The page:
MK: We feel totally comfortable getting our message out. You should always be yourself, and stay true to yourself and be confident. If someone is not going to like you for who they are, why would you want to be around them? We are our own people. That’s what we preach on stage. That’s what we are talking about to our fans: be yourself. You don’t need to conform and fit into whatever it is. We don’t need to wear neon clothes or Glamour Kills. You can be your own person, and that’s what we want people to know. If you don’t like that, then fuck you.
CC: You guys are currently on tour with This Providence, The Audition and The Bigger Lights.
MK: We have one day left for us. Tomorrow is the last day for us and then we are flying to the UK.
CC: This is the first time you are going overseas…
MK: Yes. We are headed to the UK for twelve days and then we go to Japan for nine days.
CC: Any expectations?
MK: I’m ready to drink legally in both countries. But, we do know kids will at least be attending and we’ve been getting some feedback online. We are going with The Swellers and The Dangerous Summer to the UK and to Japan we’re going with There For Tomorrow and Valencia. It’s going to be tons of fun.
CC: Then you guys are going to be on all of Warped Tour this summer. I know you were only in it for a couple of days last couple of years?
MK: Yes. This is our first time doing the full tour. We’re super excited. I’ve been to Warped Tour my whole life growing up so this is a monumental thing for me, to be part of such a well-known and established tour. After Warped tour, we’ll continue to tour. There’s nothing solidified yet but we’ll be out.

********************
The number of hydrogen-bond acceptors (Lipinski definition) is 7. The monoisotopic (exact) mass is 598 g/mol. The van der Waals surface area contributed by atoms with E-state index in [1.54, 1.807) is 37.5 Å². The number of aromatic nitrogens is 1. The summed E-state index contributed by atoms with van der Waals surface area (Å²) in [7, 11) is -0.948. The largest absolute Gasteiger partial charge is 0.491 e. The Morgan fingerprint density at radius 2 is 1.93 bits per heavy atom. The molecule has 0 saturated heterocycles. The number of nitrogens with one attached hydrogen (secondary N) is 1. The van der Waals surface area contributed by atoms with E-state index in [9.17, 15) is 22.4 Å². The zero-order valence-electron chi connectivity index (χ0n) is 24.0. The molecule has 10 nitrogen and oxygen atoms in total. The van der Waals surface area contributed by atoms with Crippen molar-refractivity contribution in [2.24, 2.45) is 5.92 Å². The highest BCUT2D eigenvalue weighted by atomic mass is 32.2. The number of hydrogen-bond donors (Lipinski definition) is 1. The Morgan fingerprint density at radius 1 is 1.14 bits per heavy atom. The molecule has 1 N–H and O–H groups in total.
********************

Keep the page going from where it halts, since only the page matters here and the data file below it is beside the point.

CC: I know it was only released a couple of days ago, but how has the reception to “The Words You Don’t Swallow” been so far?
MK: So far so good. We get numbers next Wednesday so we’ll find out then. Kids are singing along and they’re singing along to it’s going well.
CC: I know you mentioned a little bit about songwriting before. I know Greg mentioned in an interview that you guys were trying to achieve an “element of space in the songs” trying to really showcase everyone’s different parts. And you mentioned that everyone in Anarbor is involved in songwriting, so can you maybe elaborate a little bit about the process behind the new record?
MK: Yeah totally. As far as songwriting goes, like I said it is the four of us. We all write. With this album we really wanted to keep in mind space. What we mean by space is within a song. A lot of bands now are filling their music with fake samples and they’re trying to do too much to make something good. We wanted to chill out and keep a good idea of space in our songs. We didn’t want it to be cluttered or covered with stuff. We’re a guitar driven band. That’s the idea behind that.
CC: I know you’ve also mention that the four of you really take your time with songwriting.
MK: A lot of bands write song after song trying to predict which one is going to be a hit or a single. We don’t do that at all. That pisses off management and our label sometimes. We don’t write a song unless we’re feeling it. Whenever we go into it, we have the intention of creating the best song possible. We finish each song the way it needs to be finished for us.
CC: As a band, I know you guys are still pretty grounded regardless of all the success you’ve been having recently. I saw this segment on your local news that shows you still practicing in the same garage….
MK: We are, and will always be a garage rock band. It’s who we are. We’re staying true to who we are as people and that’s something a lot of people in this industry aren’t doing. Everyone tries to play it off like they’re big rock stars. But what makes you different from any other person?